Studies reveal that you are twice as likely to have hearing loss if you have diabetes, according to the American Diabetes Association. If you are a person that associates hearing loss with getting old or noise damage, this may surprise you. Close to 500,000 of the1.9 million people diagnosed with diabetes in 2010 were below the age of 44. Evidence reveals that 250,000 of those younger people who have the disease likely suffer from some form on hearing loss.
A person’s hearing can be damaged by quite a few diseases other than diabetes. Other than the obvious factor of the aging process, what is the link between these diseases and hearing loss? Consider some diseases that can lead to hearing loss.
What the link is between diabetes and hearing loss is uncertain but clinical research appears to indicate there is one. A condition that indicates a person may develop type 2 diabetes, called prediabetes, causes people to lose their hearing 30 percent faster than people who don’t have it.
While scientists don’t have a definitive answer as to why this takes place, there are some theories. It is possible that harm to the blood vessels that feed the inner ear could be triggered by high glucose levels. Diabetes is known to impact circulation, so that is a reasonable assumption.
This infectious disease causes loss of hearing. Meningitis by definition is inflammation of the membranes that cover the spinal cord and brain, normally due to infection. Studies show that 30 percent of people will lose their hearing in part or in full if they develop this condition. This infection is the second most common cause of hearing loss in American young people.
Meningitis has the potential to injure the fragile nerves which permit the inner ear to forward signals to the brain. The brain has no method to interpret sound if it doesn’t get these signals.
Cardiovascular disease is an umbrella term that relates to conditions that affect the heart or blood vessels. This category contains these common diseases:
- Peripheral artery disease
- Heart attack
- Heart failure
- High blood pressure
Usually, cardiovascular diseases tend to be linked to age-related hearing loss. Damage can easily happen to the inner ear. Damage to the inner ear causes hearing loss when there is a change in blood flow and it doesn’t get the oxygen and nutrients that it needs to thrive.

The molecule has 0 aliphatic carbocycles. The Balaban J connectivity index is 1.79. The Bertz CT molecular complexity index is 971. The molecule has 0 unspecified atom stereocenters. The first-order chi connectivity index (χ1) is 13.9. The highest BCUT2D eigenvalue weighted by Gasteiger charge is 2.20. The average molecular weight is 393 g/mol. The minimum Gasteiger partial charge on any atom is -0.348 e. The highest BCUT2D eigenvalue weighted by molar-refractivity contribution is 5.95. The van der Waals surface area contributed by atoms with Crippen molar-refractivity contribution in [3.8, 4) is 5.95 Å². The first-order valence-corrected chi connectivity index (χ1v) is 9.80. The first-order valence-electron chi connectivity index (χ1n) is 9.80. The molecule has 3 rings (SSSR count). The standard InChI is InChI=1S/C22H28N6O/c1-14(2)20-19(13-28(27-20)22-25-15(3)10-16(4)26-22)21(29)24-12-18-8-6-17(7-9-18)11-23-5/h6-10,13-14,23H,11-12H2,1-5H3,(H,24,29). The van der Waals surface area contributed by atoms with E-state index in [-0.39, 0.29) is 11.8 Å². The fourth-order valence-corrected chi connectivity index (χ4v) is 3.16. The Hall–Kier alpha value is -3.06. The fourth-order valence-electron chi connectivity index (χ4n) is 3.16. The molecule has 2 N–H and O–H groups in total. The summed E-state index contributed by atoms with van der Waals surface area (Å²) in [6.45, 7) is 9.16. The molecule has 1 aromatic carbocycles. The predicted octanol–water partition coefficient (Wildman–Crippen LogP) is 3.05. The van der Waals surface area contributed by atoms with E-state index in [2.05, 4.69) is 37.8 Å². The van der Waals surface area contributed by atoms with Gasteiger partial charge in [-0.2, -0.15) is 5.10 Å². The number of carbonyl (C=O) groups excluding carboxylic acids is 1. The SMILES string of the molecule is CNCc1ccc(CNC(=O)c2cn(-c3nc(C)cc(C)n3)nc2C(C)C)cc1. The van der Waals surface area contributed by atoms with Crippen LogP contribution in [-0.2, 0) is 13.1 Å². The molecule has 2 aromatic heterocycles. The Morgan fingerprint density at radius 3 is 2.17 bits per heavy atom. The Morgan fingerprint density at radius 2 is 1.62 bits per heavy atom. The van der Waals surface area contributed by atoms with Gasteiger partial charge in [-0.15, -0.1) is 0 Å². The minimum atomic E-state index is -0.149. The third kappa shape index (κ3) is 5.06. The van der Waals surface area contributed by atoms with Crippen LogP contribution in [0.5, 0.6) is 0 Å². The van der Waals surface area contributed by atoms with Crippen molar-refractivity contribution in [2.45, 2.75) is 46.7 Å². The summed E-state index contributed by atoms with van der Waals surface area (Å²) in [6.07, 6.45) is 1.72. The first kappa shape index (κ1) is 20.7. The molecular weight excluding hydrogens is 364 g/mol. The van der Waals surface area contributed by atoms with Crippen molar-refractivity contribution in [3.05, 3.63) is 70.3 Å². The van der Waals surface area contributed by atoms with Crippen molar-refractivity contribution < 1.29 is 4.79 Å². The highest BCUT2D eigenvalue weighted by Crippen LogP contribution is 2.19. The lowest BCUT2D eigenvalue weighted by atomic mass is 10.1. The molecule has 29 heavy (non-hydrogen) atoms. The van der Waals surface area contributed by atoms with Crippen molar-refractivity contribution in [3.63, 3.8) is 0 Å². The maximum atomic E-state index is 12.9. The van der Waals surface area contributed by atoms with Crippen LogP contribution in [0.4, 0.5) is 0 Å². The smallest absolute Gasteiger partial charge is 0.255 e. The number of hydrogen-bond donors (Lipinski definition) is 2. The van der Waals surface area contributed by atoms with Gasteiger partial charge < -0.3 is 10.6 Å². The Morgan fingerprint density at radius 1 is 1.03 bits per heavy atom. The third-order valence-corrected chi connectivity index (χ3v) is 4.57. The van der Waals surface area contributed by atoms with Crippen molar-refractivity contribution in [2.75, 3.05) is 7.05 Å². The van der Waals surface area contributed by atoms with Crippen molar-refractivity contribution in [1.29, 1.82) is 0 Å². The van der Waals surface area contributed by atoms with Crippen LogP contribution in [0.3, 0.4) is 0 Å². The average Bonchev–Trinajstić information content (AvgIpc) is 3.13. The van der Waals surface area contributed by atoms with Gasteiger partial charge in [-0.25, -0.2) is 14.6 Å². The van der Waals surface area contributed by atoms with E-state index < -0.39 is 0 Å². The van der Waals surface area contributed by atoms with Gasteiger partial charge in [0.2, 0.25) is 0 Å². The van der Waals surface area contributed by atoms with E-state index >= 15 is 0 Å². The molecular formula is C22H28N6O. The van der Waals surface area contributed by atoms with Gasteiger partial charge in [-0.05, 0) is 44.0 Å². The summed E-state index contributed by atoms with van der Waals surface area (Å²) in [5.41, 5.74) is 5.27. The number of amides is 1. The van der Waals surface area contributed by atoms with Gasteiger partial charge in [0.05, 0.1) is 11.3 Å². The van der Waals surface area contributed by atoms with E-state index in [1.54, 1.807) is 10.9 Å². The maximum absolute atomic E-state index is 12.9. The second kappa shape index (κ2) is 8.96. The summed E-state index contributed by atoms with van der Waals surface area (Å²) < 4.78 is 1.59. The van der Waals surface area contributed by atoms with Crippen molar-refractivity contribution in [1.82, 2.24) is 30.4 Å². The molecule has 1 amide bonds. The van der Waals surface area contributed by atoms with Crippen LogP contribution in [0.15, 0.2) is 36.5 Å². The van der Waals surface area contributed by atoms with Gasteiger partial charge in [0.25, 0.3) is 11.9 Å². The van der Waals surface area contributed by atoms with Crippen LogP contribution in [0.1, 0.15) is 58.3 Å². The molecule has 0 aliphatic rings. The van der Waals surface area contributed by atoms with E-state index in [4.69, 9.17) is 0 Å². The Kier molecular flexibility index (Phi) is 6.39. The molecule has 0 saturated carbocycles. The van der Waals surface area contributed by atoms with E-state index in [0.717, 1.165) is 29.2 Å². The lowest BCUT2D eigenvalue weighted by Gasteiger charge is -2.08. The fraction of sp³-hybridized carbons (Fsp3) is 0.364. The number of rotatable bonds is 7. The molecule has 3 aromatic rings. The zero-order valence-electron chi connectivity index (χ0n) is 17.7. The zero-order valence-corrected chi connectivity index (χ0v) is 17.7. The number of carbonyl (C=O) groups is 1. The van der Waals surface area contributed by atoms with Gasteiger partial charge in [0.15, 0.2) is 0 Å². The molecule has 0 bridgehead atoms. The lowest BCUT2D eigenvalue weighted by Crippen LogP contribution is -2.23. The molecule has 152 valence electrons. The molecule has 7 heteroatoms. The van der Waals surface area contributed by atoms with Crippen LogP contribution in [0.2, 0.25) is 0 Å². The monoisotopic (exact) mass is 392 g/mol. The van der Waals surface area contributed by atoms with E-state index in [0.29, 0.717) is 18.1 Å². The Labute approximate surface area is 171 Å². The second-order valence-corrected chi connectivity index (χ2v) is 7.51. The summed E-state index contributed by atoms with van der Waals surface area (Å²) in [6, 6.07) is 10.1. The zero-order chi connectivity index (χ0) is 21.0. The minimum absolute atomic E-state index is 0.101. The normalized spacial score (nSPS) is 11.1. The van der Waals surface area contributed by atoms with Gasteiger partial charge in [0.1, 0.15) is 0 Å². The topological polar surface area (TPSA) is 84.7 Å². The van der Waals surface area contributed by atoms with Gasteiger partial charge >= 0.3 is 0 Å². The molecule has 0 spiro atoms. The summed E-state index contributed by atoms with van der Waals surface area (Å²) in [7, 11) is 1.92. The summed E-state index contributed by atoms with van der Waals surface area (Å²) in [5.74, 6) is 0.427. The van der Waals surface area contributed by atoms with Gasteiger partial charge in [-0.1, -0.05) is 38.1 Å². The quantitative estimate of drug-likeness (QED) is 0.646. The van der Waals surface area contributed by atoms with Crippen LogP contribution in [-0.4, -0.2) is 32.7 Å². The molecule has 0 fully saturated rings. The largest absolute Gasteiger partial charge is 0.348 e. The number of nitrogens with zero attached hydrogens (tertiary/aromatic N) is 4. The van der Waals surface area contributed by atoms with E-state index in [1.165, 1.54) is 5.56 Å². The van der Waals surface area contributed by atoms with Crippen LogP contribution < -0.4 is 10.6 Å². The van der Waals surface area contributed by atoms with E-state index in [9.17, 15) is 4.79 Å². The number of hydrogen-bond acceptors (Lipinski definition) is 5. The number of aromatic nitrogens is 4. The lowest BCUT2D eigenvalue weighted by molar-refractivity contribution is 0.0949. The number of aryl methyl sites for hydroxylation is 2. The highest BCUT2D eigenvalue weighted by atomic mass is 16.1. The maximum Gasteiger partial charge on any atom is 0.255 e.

Chronic Kidney Disease
A 2012 study published in The Laryngoscope found that people have an increased risk of losing their hearing if they have this condition. A separate study found that chance to be as high as 43 percent. However, this connection might be a coincidence. There are many of the same risk factors with kidney disease and other conditions associated with high blood pressure.
Toxins that accumulate in the blood as a result of kidney failure might also be to blame, theoretically. The connection that the nerves have with the brain may be closed off due to damage to the ear by these toxins.
The link between hearing loss and dementia goes both ways. There is some evidence that cognitive deterioration increases a person’s chances of getting conditions like Alzheimer’s disease. Brain shrinkage and atrophy are the causes of dementia. That process is accelerated by hearing loss.
It also works the other way around. A person who develops dementia even though there is normal hearing will show a decline in their hearing as damage to the brain increases.
Early in life the viral infection mumps can cause children to lose their hearing. Loss of hearing may impact both ears or only one side. The reason that this happens is that the cochlea of the inner ear is damaged by the virus. Signals are sent to the brain by this portion of the ear. The positive thing is, due to vaccination mumps are relatively rare at present. Not everyone who has the mumps will suffer from hearing loss.
Chronic Ear Infections
Treatment gets rid of the occasional ear infection so it’s not very risky for the majority of people. For some, however, repeated infections take a toll on the tiny pieces that are required for hearing like the eardrum or the small bones in the middle ear. This type of hearing loss is called conductive, and it means that sound cannot reach the inner ear with enough energy, so no signals are transmitted to the brain. Infections can also lead to a sensorineural hearing loss, which means nerve damage.
Prevention is the key to avoiding many of the illnesses that can cause you to lose hearing. Throughout your life protecting your hearing will be achievable if you exercise regularly, get the right amount of sleep, and have a healthy diet. You should also get regular hearing exams to make sure your ears stay healthy.